In addition to its use as an edible oil, linseed oil is also used in the construction industry as a coating agent, for example as a wood and corrosion protection, or in the arts as a binder in the production of oil paints.

Hemp oil vs. Linseed oilDifferences 

Hemp oil and linseed oil differ from each other in the following 5 points. 

Hemp Oil vs Linseed Oil Comparison Table

1. regionality & cultivation 

Both linseed oil and hemp oil can be grown regionally, whereby the cultivation of linseed oil is somewhat more complex in comparison, as the hemp plant is exceptionally frugal and does not require pesticides. Linseed scores worse in this respect. In an Öko-Test study from 2022, half of the linseeds tested showed an increased mineral load. 

2. taste & optics

Both oils stand out with their intense colour and flavour. Linseed oil tastes slightly bitter and nutty-tart, but intensifies this bitter taste quickly after opening and can then even taste slightly "fishy". Depending on how it is processed, hemp oil has a nutty-grassy taste with the shell or an intensely nutty taste without the shell. With the shell, the colour of hemp oil is grass-green, without the shell, similar to the colour of linseed, golden yellow.

3. unsaturated fatty acids & vitamins 

Especially with regard to omega-3 fatty acids, linseed oil stands out positively. Not only does it have the highest content of omega-3 with 70%, but it also has the perfect ratio between omega-3 fatty acids and omega-6 fatty acids. The difference to hemp oil is not immense, however, as hemp oil also has a very high content of omega-3 fatty acids and an excellent ratio of omega-3 to omega-6. For comparison, this is 3:1 for linseed oil, 1:3 for hemp oil and 1:120 for sunflower oil. Especially for vegans and vegetarians, both oils are excellent vegetable sources of omega-3. In terms of vitamins, especially vitamin E, hemp oil has the upper hand. Linseed oil contains less vitamin E than hemp oil and no vitamin C. 

4. durability

Linseed oil must be stored in the refrigerator and consumed within a few weeks, as it quickly becomes rancid and can even form harmful substances. Hemp oil should also be stored in a cool place, a cellar or cool room will do, and will keep for up to 12 months.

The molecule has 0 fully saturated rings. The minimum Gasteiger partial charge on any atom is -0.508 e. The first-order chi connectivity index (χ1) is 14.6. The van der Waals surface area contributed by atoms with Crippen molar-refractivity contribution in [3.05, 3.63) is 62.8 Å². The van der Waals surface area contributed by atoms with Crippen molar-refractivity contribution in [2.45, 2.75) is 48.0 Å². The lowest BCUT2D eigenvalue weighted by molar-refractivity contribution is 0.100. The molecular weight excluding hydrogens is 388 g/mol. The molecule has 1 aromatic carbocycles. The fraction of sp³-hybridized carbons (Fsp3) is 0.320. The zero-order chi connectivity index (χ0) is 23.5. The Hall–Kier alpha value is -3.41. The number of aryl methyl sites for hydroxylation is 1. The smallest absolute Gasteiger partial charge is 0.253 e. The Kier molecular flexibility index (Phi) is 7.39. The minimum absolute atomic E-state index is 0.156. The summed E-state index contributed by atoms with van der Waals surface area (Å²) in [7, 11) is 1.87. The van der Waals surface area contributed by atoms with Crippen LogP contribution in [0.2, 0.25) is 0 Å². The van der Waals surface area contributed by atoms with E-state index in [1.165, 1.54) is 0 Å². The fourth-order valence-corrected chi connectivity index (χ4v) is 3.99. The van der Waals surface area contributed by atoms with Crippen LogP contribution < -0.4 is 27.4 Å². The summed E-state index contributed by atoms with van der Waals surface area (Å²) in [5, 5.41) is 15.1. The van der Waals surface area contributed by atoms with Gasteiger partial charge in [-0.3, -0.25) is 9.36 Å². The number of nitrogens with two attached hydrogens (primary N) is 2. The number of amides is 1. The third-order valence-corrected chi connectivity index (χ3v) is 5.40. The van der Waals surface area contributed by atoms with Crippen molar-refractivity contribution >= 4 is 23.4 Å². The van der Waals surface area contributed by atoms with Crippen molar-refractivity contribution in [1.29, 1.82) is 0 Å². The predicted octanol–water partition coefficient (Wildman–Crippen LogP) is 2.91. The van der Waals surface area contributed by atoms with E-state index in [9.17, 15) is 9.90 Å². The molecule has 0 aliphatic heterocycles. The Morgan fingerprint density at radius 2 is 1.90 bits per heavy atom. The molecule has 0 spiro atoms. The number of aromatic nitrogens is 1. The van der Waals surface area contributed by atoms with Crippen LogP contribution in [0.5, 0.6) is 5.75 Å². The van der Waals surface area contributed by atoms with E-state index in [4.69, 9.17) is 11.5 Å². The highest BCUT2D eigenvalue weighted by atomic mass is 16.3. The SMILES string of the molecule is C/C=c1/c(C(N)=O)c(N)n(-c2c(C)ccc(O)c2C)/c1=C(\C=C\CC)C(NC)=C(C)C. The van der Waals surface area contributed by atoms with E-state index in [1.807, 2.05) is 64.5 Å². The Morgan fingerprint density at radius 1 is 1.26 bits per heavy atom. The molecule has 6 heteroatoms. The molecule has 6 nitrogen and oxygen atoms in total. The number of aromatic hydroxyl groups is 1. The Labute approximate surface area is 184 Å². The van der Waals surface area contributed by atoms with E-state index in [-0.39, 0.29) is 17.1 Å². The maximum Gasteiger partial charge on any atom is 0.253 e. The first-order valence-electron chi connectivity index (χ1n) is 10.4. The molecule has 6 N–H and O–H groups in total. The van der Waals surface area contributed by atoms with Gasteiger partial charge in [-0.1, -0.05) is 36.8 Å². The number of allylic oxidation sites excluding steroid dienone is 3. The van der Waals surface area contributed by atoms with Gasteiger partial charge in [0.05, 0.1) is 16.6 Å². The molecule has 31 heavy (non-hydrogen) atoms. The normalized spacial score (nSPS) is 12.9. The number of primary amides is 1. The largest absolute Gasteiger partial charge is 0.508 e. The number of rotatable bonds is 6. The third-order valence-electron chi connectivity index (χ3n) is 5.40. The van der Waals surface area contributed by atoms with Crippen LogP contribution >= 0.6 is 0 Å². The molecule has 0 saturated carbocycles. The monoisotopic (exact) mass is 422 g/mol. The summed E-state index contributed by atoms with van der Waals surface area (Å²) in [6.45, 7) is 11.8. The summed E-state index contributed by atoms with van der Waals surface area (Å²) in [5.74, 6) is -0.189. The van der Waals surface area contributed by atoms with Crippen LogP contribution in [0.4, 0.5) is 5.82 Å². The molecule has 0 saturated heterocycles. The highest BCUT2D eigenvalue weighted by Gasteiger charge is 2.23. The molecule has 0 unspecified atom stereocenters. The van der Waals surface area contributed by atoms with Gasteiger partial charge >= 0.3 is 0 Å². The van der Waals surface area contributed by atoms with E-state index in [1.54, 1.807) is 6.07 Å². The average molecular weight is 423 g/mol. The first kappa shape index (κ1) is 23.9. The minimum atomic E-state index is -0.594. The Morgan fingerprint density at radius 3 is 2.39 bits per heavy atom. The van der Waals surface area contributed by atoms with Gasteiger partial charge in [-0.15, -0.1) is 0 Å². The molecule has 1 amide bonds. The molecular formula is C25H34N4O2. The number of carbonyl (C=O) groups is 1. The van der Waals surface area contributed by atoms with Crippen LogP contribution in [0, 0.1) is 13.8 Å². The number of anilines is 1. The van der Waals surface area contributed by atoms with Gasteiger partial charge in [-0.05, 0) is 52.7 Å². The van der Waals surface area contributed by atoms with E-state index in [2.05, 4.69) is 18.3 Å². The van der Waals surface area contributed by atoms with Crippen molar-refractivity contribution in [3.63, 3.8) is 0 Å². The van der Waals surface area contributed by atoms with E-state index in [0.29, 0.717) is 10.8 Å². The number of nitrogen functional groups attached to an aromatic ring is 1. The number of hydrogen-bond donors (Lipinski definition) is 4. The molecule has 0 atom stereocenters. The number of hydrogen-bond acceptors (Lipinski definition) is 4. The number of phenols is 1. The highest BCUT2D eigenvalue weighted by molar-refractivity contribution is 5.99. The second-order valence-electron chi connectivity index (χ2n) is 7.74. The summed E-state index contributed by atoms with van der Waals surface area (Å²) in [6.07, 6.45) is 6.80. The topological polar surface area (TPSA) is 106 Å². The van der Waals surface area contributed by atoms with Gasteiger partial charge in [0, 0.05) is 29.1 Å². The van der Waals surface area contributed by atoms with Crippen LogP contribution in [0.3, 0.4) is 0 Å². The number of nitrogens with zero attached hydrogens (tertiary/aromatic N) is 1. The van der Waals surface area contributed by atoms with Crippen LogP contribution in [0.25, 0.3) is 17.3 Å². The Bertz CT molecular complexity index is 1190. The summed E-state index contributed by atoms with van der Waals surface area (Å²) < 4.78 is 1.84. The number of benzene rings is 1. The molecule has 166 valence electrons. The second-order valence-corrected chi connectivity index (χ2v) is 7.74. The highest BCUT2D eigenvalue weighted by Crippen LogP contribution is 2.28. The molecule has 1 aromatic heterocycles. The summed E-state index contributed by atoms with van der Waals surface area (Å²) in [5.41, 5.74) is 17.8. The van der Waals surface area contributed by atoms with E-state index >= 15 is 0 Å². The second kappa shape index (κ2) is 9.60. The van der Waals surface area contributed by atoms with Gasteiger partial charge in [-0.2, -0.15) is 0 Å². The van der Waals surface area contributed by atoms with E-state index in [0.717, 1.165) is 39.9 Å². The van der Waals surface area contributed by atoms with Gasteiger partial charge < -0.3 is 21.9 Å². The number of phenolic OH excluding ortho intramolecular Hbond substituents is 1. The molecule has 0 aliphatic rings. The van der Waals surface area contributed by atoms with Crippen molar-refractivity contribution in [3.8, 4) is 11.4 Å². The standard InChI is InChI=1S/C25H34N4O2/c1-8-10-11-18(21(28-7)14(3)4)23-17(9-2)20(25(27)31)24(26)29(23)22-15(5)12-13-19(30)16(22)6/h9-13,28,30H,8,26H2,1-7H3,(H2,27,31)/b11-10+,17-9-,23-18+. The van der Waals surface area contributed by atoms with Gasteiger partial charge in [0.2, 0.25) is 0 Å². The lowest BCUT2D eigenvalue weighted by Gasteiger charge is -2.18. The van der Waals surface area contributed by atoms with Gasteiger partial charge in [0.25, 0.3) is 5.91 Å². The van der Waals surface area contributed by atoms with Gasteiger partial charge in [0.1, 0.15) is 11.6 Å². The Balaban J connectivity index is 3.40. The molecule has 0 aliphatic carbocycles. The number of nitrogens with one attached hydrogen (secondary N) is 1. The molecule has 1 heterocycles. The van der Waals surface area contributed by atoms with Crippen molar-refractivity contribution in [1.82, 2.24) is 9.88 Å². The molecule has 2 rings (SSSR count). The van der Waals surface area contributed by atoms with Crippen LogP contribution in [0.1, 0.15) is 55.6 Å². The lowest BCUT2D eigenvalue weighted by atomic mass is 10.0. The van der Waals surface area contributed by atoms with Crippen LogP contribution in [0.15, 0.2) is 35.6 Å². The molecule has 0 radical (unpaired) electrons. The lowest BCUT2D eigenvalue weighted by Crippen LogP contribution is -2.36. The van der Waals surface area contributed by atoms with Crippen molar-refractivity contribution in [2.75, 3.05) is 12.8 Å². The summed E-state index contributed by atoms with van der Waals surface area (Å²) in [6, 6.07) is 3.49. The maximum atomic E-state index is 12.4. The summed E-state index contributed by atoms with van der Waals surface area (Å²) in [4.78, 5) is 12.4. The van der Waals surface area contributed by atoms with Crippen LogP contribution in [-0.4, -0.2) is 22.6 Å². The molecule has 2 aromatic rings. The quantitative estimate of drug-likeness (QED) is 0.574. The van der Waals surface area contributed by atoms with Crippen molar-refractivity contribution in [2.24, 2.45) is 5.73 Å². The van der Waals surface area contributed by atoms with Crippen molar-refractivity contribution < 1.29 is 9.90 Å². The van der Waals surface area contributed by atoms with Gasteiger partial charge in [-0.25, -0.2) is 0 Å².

5. heat resistance

Similar to olive oil, hemp oil can be heated a little, but should not be used for frying or deep-frying. The smoke point of linseed oil is very low, which is why it can at most be heated slightly, otherwise it can form harmful trans fatty acids. 

Hemp oil vs. Linseed oil: Conclusion

Hemp oil and linseed oil are very similar in their composition and thus both very healthy. They are excellent suppliers of omega-3 and omega-6 in ideal proportions and provide many valuable vitamins and secondary plant substances.

Hemp oil is much more robust and therefore has a longer shelf life than linseed oil, which has to be stored in a cool place and can quickly go rancid. Hemp oil also scores points when it comes to cooking, as unlike linseed oil it can be easily heated. 

Both hemp oil and linseed oil have a strong, memorable taste and can enhance a meal, not only in terms of their nutrients.Above all, it is important, whether buying linseed oil or hemp oil, to look for high quality. Cold-pressed oils in organic quality and from regional production are recommended. The cold pressing of the oil and the processing of the shell preserve many vital substances in the oil.

Fancy organic hemp oil?

At Hempions we have two different organic hemp oils in our range. Hemp oil Classic, pressed from unhulled hemp seeds and Hemp Oil Premium from peeled, gently roasted hemp seeds. Both oils are cold-pressed and can be used to refine dishes in a similar way to olive oil. The Classic hemp oil has a subtle nutty taste with slightly grassy and tart notes. The hemp oil Premium has an intensely nutty taste and additionally fine roasted aromas. 

If you're wondering what you can prepare with hemp oil, then we've got just the thing for you - our hemp recipe book with over 50 hemp recipes! Sign up below and we'll send it to you as a free e-book.